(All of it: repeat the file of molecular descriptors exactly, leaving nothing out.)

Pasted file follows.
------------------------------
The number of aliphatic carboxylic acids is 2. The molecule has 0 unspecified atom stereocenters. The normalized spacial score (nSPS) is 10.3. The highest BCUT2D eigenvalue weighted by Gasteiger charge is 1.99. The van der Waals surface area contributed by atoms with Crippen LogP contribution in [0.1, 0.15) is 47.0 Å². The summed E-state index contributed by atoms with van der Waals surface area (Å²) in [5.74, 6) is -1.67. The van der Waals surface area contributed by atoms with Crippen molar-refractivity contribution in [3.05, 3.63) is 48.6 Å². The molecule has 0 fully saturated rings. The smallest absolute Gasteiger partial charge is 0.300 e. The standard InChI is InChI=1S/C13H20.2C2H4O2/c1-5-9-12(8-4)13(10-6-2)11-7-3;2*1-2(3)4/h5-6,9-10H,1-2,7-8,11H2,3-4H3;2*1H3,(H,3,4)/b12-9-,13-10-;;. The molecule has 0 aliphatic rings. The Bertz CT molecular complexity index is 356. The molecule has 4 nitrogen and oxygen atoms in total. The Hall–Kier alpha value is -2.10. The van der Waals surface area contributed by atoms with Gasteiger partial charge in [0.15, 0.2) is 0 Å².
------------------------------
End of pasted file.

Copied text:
The number of aliphatic carboxylic acids is 2. The molecule has 0 unspecified atom stereocenters. The normalized spacial score (nSPS) is 10.3. The highest BCUT2D eigenvalue weighted by Gasteiger charge is 1.99. The van der Waals surface area contributed by atoms with Crippen LogP contribution in [0.1, 0.15) is 47.0 Å². The summed E-state index contributed by atoms with van der Waals surface area (Å²) in [5.74, 6) is -1.67. The van der Waals surface area contributed by atoms with Crippen molar-refractivity contribution in [3.05, 3.63) is 48.6 Å². The molecule has 0 fully saturated rings. The smallest absolute Gasteiger partial charge is 0.300 e. The standard InChI is InChI=1S/C13H20.2C2H4O2/c1-5-9-12(8-4)13(10-6-2)11-7-3;2*1-2(3)4/h5-6,9-10H,1-2,7-8,11H2,3-4H3;2*1H3,(H,3,4)/b12-9-,13-10-;;. The molecule has 0 aliphatic rings. The Bertz CT molecular complexity index is 356. The molecule has 4 nitrogen and oxygen atoms in total. The Hall–Kier alpha value is -2.10. The van der Waals surface area contributed by atoms with Gasteiger partial charge in [0.15, 0.2) is 0 Å².